The organization is calling its latest treasure trove of data "The Syria Files." The emails date from August 2006 to March 2012.
The email "database" contains 2,434,899 emails, consisting of 678,752 separate email addresses sending to 1,082,447 recipients. Many of the emails are in Russian and / or Arabic.
According to Wikileaks, a number of media outlets are working with it, including Al Akhbar (Lebanon), Al Masry Al Youm (Egypt), ARD (Germany), L’Espresso (Italy), Owni (France) and Publico.es (Spain), and even the Associated Press (U.S.). Other publications will announce their coverage later, as they near their publication date.
While the material is going to embarrass Syria, it will also embarrass Syria's foes, said Assange, in a statement on the organization's website. "The material is embarrassing to Syria, but it is also embarrassing to Syria’s opponents. It helps us not merely to criticize one group or another, but to understand their interests, actions and thoughts. It is only through understanding this conflict that we can hope to resolve it."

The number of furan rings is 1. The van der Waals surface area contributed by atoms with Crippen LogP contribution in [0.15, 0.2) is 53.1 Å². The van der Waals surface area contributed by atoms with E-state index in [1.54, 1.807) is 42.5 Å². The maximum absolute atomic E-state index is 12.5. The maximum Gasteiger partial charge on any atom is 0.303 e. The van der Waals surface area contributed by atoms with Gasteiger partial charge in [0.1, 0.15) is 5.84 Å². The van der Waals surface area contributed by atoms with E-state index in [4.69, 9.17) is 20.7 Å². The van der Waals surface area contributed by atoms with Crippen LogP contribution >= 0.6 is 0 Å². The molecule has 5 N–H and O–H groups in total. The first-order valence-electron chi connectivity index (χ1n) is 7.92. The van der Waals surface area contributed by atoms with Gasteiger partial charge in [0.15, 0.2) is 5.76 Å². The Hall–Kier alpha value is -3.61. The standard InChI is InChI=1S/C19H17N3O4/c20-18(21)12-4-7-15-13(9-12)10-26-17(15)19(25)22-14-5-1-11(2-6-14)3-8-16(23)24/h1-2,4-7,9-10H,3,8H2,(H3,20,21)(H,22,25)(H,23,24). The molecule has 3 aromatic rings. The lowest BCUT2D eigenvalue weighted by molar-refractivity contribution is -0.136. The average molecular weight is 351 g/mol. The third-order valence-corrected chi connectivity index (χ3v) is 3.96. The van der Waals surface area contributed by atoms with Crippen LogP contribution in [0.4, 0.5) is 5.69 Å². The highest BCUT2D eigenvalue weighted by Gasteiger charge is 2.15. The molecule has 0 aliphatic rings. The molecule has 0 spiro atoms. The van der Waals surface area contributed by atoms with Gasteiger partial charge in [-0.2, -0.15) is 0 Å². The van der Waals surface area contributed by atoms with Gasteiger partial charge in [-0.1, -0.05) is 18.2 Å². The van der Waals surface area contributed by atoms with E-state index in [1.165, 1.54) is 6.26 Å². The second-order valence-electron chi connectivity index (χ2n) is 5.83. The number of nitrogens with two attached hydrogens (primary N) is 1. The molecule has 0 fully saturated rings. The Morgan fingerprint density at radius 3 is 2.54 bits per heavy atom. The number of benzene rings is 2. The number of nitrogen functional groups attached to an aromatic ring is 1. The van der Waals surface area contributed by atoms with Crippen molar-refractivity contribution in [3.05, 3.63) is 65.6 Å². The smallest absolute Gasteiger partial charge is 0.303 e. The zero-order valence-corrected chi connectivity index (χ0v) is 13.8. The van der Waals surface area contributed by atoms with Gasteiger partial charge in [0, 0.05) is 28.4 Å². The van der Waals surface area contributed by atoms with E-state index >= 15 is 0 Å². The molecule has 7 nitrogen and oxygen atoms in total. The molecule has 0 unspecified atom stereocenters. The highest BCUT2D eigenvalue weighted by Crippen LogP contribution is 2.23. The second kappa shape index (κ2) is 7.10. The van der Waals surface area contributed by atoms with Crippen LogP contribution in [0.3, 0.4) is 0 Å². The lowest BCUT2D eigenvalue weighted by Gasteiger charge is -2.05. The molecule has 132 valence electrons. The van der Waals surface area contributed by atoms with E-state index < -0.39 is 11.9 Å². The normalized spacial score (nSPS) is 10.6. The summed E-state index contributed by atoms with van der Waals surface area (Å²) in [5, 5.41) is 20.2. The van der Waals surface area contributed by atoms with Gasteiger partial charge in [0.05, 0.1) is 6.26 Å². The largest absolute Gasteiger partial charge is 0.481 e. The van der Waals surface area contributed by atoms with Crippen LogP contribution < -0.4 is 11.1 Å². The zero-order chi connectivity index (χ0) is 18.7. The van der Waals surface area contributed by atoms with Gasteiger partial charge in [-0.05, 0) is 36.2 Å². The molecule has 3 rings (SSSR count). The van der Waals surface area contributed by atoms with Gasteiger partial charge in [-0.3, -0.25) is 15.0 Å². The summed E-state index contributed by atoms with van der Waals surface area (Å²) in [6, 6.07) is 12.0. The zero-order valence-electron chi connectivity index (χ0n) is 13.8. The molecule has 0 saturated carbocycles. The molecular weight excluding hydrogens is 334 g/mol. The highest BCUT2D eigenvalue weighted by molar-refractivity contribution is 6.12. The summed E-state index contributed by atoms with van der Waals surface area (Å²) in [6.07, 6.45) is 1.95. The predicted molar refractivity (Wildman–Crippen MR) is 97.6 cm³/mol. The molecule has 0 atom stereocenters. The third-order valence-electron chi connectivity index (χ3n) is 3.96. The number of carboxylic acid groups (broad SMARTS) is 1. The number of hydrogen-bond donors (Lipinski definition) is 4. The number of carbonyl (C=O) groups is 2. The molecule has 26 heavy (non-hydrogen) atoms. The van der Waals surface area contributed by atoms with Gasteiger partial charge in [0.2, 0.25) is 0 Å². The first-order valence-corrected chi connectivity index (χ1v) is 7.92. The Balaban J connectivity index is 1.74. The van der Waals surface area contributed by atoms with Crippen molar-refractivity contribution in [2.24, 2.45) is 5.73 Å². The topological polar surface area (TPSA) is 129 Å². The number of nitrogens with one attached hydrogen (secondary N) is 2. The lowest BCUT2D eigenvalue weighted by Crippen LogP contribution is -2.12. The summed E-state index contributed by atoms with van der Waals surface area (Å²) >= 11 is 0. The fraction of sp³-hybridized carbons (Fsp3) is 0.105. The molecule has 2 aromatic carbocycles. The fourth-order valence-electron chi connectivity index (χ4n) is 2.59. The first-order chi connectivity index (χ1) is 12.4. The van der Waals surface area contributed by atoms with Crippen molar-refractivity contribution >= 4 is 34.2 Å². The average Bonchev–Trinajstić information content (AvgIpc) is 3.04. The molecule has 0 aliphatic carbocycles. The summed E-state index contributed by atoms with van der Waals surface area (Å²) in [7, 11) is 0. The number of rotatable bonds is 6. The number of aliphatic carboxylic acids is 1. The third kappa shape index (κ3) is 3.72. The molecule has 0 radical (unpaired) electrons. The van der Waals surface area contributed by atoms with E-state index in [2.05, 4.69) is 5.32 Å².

This is just the latest in a series of disclosures that Wikileaks has made using material provided by anonymous sources. Most recently, Wikileaks posted millions of e-mails related to a "break-in" by the hacker group Anonymous on security think tank Stratfor. They were called “The Global Intelligence Files.” While intended to shed light on the inner workings of the organization, it also exposed some embarrassing emails, in which CEO George Friedman and others used racist terms.
Wikileaks founder Julian Assange, meanwhile, is facing extradition from the U.K. to Sweden to face allegations of sex crimes. He has long claimed the charges were trumped up and political in nature, and based on his organization's activities.